Help needed to save Raro dogs

Saturday June 27, 2020 Written by Published in Local
Volunteer vet Anika Fleischer, 27, left Rarotonga yesterday. Volunteer vet Anika Fleischer, 27, left Rarotonga yesterday.

With fewer vets and barely any money, Te Are Manu vet clinic needs local help to keep operating. 

Te Are Manu’s vets saved four puppies last week who were covered in tar from a shipping container.

It was hard work to clean the puppies, says volunteer vet Ellen McBryde, and they would have struggled without the clinic and SPCA volunteers. “One was more tar than puppy.”

Rarotonga has three vets. Yesterday, German volunteer Anika Fleischer flew out; soon, British vet Dr Katie Thompson must leave.

McBryde will be the only vet left – and the travel restrictions stop any more flying in.

Te Are Manu says Covid-19 is making it hard to continue its operations on Rarotonga and the Pa Enua. With borders closed to tourists, their much-needed donations have almost dried up.

The clinic says cash donations for flea and worm treatments and veterinary services are now more important than ever, as they are having to purchase more supplies because they can no longer rely on visitors to bring them over.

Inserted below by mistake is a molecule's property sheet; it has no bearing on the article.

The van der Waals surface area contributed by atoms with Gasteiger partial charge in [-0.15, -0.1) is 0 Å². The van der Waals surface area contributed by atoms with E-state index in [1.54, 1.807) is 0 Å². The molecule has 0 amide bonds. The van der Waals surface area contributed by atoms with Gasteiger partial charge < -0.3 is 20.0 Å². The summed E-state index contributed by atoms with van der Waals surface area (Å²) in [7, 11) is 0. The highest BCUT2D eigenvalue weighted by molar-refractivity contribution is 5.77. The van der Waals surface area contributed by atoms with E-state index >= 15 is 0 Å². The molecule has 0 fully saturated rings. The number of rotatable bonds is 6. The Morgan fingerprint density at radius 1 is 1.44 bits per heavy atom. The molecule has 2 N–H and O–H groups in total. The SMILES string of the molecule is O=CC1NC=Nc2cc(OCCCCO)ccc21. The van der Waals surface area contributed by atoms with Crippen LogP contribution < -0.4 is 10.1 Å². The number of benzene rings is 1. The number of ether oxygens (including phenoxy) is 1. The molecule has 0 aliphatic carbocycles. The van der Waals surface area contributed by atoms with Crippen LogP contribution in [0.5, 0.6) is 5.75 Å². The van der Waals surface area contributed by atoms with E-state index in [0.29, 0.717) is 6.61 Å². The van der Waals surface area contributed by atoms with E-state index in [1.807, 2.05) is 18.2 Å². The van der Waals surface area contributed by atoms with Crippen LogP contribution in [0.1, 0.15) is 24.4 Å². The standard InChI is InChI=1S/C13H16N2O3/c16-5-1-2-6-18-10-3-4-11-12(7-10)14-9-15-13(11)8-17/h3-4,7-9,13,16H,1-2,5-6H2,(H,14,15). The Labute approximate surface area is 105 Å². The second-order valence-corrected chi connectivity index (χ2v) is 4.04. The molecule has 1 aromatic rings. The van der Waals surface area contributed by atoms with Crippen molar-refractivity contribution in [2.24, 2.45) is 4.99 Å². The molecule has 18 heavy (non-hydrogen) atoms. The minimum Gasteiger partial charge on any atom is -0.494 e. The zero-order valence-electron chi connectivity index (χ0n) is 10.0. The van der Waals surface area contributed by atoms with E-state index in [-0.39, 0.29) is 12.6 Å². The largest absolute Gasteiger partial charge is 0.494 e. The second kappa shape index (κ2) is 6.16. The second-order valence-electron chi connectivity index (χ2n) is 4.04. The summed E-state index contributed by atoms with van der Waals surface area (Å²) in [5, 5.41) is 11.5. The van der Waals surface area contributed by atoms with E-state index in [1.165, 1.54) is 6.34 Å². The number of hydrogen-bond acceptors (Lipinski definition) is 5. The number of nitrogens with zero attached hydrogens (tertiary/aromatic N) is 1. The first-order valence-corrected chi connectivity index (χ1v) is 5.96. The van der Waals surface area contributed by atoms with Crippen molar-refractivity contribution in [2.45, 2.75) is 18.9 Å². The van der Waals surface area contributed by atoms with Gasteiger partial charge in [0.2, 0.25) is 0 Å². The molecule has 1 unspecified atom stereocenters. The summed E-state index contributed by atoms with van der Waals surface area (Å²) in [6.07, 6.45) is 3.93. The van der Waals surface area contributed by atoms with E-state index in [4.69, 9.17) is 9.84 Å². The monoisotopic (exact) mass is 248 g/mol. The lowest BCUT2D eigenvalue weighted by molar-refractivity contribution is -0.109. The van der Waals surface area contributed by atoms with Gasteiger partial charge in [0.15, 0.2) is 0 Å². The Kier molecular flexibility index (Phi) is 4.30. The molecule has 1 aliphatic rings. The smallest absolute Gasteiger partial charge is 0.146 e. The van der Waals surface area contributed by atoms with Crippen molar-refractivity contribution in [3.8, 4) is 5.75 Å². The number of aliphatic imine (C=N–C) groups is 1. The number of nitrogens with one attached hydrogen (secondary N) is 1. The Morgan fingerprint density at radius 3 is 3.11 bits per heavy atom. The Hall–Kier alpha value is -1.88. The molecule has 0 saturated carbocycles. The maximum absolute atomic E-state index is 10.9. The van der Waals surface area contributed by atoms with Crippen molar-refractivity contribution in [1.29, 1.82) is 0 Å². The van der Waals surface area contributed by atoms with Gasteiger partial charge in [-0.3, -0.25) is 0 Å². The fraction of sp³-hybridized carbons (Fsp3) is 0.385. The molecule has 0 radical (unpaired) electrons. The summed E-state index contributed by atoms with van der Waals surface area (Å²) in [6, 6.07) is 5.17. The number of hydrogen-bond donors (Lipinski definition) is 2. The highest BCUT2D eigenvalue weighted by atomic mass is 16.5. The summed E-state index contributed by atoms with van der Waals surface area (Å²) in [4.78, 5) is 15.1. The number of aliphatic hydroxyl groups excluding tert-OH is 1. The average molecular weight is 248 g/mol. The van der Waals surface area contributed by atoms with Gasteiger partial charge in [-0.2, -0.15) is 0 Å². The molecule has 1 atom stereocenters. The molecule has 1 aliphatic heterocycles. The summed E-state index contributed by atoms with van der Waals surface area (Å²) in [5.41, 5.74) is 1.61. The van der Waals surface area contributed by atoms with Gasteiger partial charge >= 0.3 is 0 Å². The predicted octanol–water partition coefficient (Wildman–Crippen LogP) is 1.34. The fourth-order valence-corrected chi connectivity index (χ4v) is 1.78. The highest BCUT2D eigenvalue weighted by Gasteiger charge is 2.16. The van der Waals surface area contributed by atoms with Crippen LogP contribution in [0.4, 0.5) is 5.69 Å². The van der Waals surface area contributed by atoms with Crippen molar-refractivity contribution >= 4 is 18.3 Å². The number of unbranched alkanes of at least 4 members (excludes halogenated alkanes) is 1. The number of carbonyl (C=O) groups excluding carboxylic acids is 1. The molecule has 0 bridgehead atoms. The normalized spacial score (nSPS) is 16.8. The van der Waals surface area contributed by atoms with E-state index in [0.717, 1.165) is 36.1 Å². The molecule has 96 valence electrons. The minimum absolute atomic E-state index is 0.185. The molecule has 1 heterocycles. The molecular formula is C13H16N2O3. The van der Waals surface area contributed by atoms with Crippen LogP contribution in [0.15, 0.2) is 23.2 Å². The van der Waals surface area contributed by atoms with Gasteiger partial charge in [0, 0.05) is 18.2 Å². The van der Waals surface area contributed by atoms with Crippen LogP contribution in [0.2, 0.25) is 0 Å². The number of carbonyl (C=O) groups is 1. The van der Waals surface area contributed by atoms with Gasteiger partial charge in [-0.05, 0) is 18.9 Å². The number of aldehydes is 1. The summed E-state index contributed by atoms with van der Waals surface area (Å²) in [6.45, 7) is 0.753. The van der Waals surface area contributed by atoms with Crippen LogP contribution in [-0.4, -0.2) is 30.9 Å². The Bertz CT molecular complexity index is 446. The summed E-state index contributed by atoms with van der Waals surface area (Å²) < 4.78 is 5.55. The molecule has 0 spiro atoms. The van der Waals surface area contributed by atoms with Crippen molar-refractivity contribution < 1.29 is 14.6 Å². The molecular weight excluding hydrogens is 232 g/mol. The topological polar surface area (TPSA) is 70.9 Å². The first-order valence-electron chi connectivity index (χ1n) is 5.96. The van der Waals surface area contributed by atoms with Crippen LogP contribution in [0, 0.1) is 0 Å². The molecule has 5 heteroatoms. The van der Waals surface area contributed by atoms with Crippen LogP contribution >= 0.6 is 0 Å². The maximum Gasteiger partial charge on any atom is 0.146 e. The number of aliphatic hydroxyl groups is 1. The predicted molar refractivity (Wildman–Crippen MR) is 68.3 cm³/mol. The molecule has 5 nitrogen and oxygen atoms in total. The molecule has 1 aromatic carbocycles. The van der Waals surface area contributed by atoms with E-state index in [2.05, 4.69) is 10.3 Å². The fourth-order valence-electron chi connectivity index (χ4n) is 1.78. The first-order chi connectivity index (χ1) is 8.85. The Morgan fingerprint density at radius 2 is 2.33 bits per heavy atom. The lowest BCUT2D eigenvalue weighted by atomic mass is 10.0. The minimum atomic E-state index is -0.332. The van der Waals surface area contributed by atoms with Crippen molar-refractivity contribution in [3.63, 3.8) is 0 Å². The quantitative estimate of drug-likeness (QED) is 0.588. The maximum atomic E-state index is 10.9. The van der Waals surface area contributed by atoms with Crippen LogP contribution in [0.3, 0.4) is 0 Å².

Clinic president Patricia Barton said the impact of the travel ban on animal health and welfare was multi-faceted. “Tourists also help to keep a watchful eye on the many ‘beach dogs’ on the island and will seek medical care for these dogs should it be needed.

“Of course, the vast majority of our work comes from the local community seeking veterinary care for their pets and the occasional bird, crab, or eel.”

During the Covid-19 pandemic, locals had been incredibly supportive.

The clinic and its supporters are hoping to organise a fundraising event soon. “We know these are trying times however we think a fun night out might be just what we need,” Barton added.

Having three vets here when the borders closed had allowed them to operate “business as usual” under the leadership of clinic manager Debbie Topp, assistant manager Pip Henderson, and local volunteer Karo Numanga.

That would now change. They had not had a veterinary nurse since February and would be advertising for a part-time vet assistant in the coming week. And they needed volunteers to help out at.

The clinic is still providing 24/7 emergency after-hours services, despite being short-staffed.

* For general vet care, call 27719 to make an appointment during working hours. For genuine medical concerns, they can be contacted after-hours on 57206.

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